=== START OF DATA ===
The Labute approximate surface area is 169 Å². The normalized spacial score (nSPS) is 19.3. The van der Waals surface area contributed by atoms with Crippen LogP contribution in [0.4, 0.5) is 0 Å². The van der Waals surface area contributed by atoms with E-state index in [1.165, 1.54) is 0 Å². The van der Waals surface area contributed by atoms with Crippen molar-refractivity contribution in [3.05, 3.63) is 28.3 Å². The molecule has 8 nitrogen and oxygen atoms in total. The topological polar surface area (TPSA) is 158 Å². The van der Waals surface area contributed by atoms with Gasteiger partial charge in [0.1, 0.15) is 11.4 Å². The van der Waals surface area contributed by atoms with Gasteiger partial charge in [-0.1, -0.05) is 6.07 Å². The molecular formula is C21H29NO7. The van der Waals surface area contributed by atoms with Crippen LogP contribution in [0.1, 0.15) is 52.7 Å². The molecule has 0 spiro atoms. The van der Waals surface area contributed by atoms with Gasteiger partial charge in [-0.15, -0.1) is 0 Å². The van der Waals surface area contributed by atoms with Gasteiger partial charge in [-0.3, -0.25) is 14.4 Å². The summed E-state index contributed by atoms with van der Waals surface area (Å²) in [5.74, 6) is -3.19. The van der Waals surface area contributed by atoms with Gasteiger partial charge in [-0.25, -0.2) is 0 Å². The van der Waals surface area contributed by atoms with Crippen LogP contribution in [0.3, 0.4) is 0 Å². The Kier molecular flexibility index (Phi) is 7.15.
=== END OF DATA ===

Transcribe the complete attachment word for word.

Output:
The Labute approximate surface area is 169 Å². The normalized spacial score (nSPS) is 19.3. The van der Waals surface area contributed by atoms with Crippen LogP contribution in [0.4, 0.5) is 0 Å². The van der Waals surface area contributed by atoms with E-state index in [1.165, 1.54) is 0 Å². The van der Waals surface area contributed by atoms with Crippen molar-refractivity contribution in [3.05, 3.63) is 28.3 Å². The molecule has 8 nitrogen and oxygen atoms in total. The topological polar surface area (TPSA) is 158 Å². The van der Waals surface area contributed by atoms with Gasteiger partial charge in [0.1, 0.15) is 11.4 Å². The van der Waals surface area contributed by atoms with Gasteiger partial charge in [-0.1, -0.05) is 6.07 Å². The molecular formula is C21H29NO7. The van der Waals surface area contributed by atoms with Crippen LogP contribution in [0.1, 0.15) is 52.7 Å². The molecule has 0 spiro atoms. The van der Waals surface area contributed by atoms with Gasteiger partial charge in [-0.15, -0.1) is 0 Å². The van der Waals surface area contributed by atoms with Gasteiger partial charge in [-0.3, -0.25) is 14.4 Å². The summed E-state index contributed by atoms with van der Waals surface area (Å²) in [5.74, 6) is -3.19. The van der Waals surface area contributed by atoms with Gasteiger partial charge in [-0.25, -0.2) is 0 Å². The van der Waals surface area contributed by atoms with Crippen LogP contribution in [0.3, 0.4) is 0 Å². The Kier molecular flexibility index (Phi) is 7.15.